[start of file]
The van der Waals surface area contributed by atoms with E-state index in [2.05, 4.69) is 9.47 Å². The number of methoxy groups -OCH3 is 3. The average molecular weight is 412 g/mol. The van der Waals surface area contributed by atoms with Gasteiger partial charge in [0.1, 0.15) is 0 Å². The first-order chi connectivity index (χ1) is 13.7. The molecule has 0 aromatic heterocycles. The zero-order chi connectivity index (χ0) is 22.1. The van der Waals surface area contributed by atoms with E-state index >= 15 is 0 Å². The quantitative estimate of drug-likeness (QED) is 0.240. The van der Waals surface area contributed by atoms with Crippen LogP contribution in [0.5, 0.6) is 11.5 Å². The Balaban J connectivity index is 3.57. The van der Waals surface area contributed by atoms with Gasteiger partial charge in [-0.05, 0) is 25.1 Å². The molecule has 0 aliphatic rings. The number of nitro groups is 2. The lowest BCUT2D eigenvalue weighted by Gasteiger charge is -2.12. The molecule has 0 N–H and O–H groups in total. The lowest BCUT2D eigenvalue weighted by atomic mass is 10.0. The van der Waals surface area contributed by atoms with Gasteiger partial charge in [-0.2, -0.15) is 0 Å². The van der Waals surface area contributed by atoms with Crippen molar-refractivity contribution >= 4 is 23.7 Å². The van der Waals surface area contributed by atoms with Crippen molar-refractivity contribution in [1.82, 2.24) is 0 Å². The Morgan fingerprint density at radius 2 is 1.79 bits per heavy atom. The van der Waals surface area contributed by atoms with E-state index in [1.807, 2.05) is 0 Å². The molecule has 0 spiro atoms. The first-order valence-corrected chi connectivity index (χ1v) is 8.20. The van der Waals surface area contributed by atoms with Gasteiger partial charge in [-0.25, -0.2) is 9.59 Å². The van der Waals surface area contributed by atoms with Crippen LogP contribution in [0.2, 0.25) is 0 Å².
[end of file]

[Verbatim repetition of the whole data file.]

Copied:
The van der Waals surface area contributed by atoms with E-state index in [2.05, 4.69) is 9.47 Å². The number of methoxy groups -OCH3 is 3. The average molecular weight is 412 g/mol. The van der Waals surface area contributed by atoms with Gasteiger partial charge in [0.1, 0.15) is 0 Å². The first-order chi connectivity index (χ1) is 13.7. The molecule has 0 aromatic heterocycles. The zero-order chi connectivity index (χ0) is 22.1. The van der Waals surface area contributed by atoms with E-state index >= 15 is 0 Å². The quantitative estimate of drug-likeness (QED) is 0.240. The van der Waals surface area contributed by atoms with Crippen LogP contribution in [0.5, 0.6) is 11.5 Å². The Balaban J connectivity index is 3.57. The van der Waals surface area contributed by atoms with Gasteiger partial charge in [-0.05, 0) is 25.1 Å². The molecule has 0 aliphatic rings. The number of nitro groups is 2. The lowest BCUT2D eigenvalue weighted by Gasteiger charge is -2.12. The molecule has 0 N–H and O–H groups in total. The lowest BCUT2D eigenvalue weighted by atomic mass is 10.0. The van der Waals surface area contributed by atoms with Gasteiger partial charge in [-0.2, -0.15) is 0 Å². The van der Waals surface area contributed by atoms with Crippen molar-refractivity contribution >= 4 is 23.7 Å². The van der Waals surface area contributed by atoms with Crippen molar-refractivity contribution in [1.82, 2.24) is 0 Å². The Morgan fingerprint density at radius 2 is 1.79 bits per heavy atom. The van der Waals surface area contributed by atoms with E-state index in [1.807, 2.05) is 0 Å². The molecule has 0 spiro atoms. The first-order valence-corrected chi connectivity index (χ1v) is 8.20. The van der Waals surface area contributed by atoms with Gasteiger partial charge in [-0.25, -0.2) is 9.59 Å². The van der Waals surface area contributed by atoms with Crippen LogP contribution in [0.2, 0.25) is 0 Å².